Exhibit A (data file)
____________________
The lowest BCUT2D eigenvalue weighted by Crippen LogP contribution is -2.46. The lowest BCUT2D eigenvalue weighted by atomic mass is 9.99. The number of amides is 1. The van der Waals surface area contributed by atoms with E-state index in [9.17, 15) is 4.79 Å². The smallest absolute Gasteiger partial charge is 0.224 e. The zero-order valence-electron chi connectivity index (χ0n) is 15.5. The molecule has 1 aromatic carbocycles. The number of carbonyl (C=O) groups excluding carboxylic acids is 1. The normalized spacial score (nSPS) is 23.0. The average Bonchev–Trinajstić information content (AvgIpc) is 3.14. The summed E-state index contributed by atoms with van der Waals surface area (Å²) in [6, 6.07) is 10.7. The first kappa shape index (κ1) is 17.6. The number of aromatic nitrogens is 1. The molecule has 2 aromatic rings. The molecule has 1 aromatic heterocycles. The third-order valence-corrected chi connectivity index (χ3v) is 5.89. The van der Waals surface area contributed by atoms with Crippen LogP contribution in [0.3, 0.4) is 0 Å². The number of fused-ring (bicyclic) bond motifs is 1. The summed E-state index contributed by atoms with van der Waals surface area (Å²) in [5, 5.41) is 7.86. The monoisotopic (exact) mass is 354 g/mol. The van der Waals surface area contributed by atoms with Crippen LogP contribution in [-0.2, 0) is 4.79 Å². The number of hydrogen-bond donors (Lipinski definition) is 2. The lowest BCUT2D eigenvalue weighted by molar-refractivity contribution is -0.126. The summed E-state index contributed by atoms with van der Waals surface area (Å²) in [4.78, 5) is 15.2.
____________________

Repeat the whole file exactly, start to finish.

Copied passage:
The lowest BCUT2D eigenvalue weighted by Crippen LogP contribution is -2.46. The lowest BCUT2D eigenvalue weighted by atomic mass is 9.99. The number of amides is 1. The van der Waals surface area contributed by atoms with E-state index in [9.17, 15) is 4.79 Å². The smallest absolute Gasteiger partial charge is 0.224 e. The zero-order valence-electron chi connectivity index (χ0n) is 15.5. The molecule has 1 aromatic carbocycles. The number of carbonyl (C=O) groups excluding carboxylic acids is 1. The normalized spacial score (nSPS) is 23.0. The average Bonchev–Trinajstić information content (AvgIpc) is 3.14. The summed E-state index contributed by atoms with van der Waals surface area (Å²) in [6, 6.07) is 10.7. The first kappa shape index (κ1) is 17.6. The number of aromatic nitrogens is 1. The molecule has 2 aromatic rings. The molecule has 1 aromatic heterocycles. The third-order valence-corrected chi connectivity index (χ3v) is 5.89. The van der Waals surface area contributed by atoms with Crippen LogP contribution in [0.3, 0.4) is 0 Å². The number of fused-ring (bicyclic) bond motifs is 1. The summed E-state index contributed by atoms with van der Waals surface area (Å²) in [5, 5.41) is 7.86. The monoisotopic (exact) mass is 354 g/mol. The van der Waals surface area contributed by atoms with Crippen LogP contribution in [-0.2, 0) is 4.79 Å². The number of hydrogen-bond donors (Lipinski definition) is 2. The lowest BCUT2D eigenvalue weighted by molar-refractivity contribution is -0.126. The summed E-state index contributed by atoms with van der Waals surface area (Å²) in [4.78, 5) is 15.2.